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Almost every issue that food activists care about—unlabeled, dangerous ingredients and drug traces; crowded, polluted farms that harm workers and the environment; Agribiz cornering the food supply and destroying family farms; and animal suffering—is magnified when genetically modified (GM) or genetically engineered (GE) animals are added into the equation.
Concerned that there are antibiotics or antibiotic-resistant germs in your food? With GM and GE animal products, you’re actually eating altered genes. Worried about what crowded, manure-and drug-polluted farms do to workers, animals and the environment? GM and GE animals permit even greater densities or “production efficiencies” as biotech farmers call it. That’s why they’re done.
Concerned about ag giants and chemical companies squeezing family farmers and poor nations out of existence through patents and robber-baron laws? Every mouthful of a GM and GE animal is “owned” by a corporation.
Horrified to see dairy cows forklifted to slaughter because they are too weak to walk? The point of animal biotech is to get more money’s worth out of each animal “unit,” at the price of higher culls, mortality and animals too weak to walk.
Many people are aware of genetically engineered or modified crops like Roundup Ready Soybeans, Bt-corn, and Golden Rice which Big Food does not want labeled. (Who would buy them?) Biotech companies claim such GMO crops are “green” because they reduce herbicide and fertilizer use. The truth is just the opposite. GMO crops increase the use of herbicides and fertilizers and oxygen-depleted dead zones in oceans. The only thing green is the money Biotech makes.
(People are less aware of animals that have been genetically modified for non-food human use like the transgenic goat with a human gene that has been patented by GTC Biotherapeutics to produce a blood-clotting drug. Goats given a spider gene also exist to produce material to be spun into textile fibers. Aren’t animals great?)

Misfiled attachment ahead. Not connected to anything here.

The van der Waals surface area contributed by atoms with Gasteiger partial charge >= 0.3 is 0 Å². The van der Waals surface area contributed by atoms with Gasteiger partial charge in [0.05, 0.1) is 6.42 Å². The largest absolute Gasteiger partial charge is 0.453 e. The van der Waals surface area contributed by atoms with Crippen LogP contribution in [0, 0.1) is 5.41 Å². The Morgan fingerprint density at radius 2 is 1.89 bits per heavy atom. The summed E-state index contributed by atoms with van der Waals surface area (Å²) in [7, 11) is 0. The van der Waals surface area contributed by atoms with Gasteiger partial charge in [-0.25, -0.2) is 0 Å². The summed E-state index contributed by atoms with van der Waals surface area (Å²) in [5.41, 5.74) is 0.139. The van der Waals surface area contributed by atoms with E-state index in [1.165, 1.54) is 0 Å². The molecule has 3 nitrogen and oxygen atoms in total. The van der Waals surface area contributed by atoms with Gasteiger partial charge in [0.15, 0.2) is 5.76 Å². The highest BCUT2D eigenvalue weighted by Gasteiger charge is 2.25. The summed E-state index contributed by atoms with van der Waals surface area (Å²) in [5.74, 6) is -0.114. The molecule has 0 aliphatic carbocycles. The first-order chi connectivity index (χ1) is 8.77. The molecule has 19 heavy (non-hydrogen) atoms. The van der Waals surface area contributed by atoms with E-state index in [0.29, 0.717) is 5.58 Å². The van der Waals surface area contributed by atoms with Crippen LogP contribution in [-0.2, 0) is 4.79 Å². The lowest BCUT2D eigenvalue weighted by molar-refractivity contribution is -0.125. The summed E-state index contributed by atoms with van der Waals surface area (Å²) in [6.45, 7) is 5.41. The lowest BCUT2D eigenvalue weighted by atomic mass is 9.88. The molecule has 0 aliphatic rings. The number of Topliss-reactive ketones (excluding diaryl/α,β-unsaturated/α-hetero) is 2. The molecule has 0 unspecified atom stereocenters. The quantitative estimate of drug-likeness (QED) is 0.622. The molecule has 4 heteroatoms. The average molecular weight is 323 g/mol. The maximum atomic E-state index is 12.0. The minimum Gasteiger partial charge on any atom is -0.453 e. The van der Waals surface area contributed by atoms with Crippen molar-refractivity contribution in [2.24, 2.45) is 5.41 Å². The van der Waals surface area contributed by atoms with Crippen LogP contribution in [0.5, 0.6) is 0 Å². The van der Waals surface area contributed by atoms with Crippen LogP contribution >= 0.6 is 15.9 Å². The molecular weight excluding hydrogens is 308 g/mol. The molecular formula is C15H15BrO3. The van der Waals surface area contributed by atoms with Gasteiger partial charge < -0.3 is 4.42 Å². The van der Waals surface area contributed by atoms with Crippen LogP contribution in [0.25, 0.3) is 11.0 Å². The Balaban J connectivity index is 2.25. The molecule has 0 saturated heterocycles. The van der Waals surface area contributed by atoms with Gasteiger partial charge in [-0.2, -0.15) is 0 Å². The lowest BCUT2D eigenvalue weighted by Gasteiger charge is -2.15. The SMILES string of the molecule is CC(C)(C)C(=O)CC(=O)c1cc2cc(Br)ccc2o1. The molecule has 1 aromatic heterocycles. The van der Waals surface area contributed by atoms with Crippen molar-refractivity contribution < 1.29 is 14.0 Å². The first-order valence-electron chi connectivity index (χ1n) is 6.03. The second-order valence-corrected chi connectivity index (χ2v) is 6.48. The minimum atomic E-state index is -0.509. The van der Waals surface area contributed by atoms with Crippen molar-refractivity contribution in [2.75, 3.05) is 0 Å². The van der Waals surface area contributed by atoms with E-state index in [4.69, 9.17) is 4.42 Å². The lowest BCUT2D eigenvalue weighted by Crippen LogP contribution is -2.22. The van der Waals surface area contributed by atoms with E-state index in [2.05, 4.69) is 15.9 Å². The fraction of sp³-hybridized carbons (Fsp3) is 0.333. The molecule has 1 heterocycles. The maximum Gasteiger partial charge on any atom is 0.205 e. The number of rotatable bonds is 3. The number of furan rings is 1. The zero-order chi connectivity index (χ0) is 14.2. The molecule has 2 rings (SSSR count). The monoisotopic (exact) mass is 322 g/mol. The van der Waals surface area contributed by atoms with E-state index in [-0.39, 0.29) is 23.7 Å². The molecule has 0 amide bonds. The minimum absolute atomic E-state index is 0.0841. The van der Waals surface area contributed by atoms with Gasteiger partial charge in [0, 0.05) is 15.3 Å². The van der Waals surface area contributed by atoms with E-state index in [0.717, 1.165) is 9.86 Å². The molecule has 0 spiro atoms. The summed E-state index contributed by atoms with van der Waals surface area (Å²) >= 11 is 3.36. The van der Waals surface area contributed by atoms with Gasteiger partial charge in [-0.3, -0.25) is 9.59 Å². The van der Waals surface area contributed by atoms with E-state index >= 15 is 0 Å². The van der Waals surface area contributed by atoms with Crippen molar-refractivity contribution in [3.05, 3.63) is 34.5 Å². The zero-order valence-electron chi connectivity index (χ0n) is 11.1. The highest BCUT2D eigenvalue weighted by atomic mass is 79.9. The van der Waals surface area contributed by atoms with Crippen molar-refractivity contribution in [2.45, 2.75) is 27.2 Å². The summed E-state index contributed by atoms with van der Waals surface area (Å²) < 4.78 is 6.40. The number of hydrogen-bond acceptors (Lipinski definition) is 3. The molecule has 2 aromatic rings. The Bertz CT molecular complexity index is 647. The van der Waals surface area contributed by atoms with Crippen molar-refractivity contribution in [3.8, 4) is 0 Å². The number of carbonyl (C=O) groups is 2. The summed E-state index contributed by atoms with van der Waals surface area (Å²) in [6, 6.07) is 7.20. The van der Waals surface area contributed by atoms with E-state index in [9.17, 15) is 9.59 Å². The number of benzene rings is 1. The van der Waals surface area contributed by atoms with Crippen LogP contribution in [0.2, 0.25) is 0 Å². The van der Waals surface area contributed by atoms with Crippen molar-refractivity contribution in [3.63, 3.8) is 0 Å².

Get Ready to Eat GM Salmon
Since the public largely rejected milk made from Monsanto’s genetically modified rBGH designed to get more milk out of each cow (created from inserting the DNA sequence for a cow’s natural growth hormone into the DNA of E. coli) chemical and biotech companies and Big Food nervously watched the fate of the AquAdvantage salmon.
Instead of reaching its full size in three years, the AquAdvantage salmon, created by AquaBounty, is ready for dinner plates in just eighteen months, cutting production costs in half. Ka-ching. It was created by inserting the coding sequence from a Chinook salmon growth-hormone gene under the control of an “antifreeze protein promoter and terminator” from ocean pout into wild Atlantic salmon. It was quickly dubbed a Frankenfish by critics.
Biotech and Big Food needn’t have worried. The AquAdvantage was approved by the FDA in 2015 despite:
* high incidences of “jaw erosion” and “focal inflammation” (infection) in the fish cited in government and AquaBounty’s briefing materials
* the admission in briefing materials that excessive culling of “abnormal” salmon made it impossible to determine if the fish posed greater allergy risks
* a possible “increase in the level of IGF-1,” insulin-like growth factor-1, in the fish, cited in briefing materials
It is already being sold in Canada.
Like biotech companies, AquAdvantage salmon promoters played the green card. Even though AquaBounty will grow eggs in Canada and ship them in plastic coolers to Panama to grow the adults out, AquAdvantage salmon promoters actually said the fish had a reduced “carbon footprint.” Why? Because grow-out is closer to “domestic population centers” and water densities will be increased to “80 to 100” fish per cubic meter. They also played the feed-the-world humanitarian card, like Elanco’s Frankenfood apologism campaign called Sensible Table (“How We’ll Feed The World.”)
There is a final irony to the AquAdvantage salmon. Many people eat salmon because of its desirable omega-3 oil which experts say is compromised in AquAdvantage salmon. According to Michael Hansen, PhD, senior scientist with Consumers Union, “in terms of the ratio of omega-3 to omega-6 fatty acids, GE salmon fare worse than wild fish and slightly worse than farmed salmon.”
Still, there is some good news. If the AquAdvantage salmon survives an FDA lawsuit by environmental groups and fishing organizations and heads toward U.S. dinner tables, some stores will not comply. Walmart, Albertsons, Target, Ahold and Delhaize America are among stores that have said they will not sell the product. Even though the FDA does not hear U.S. food consumers, apparently some grocery chains do.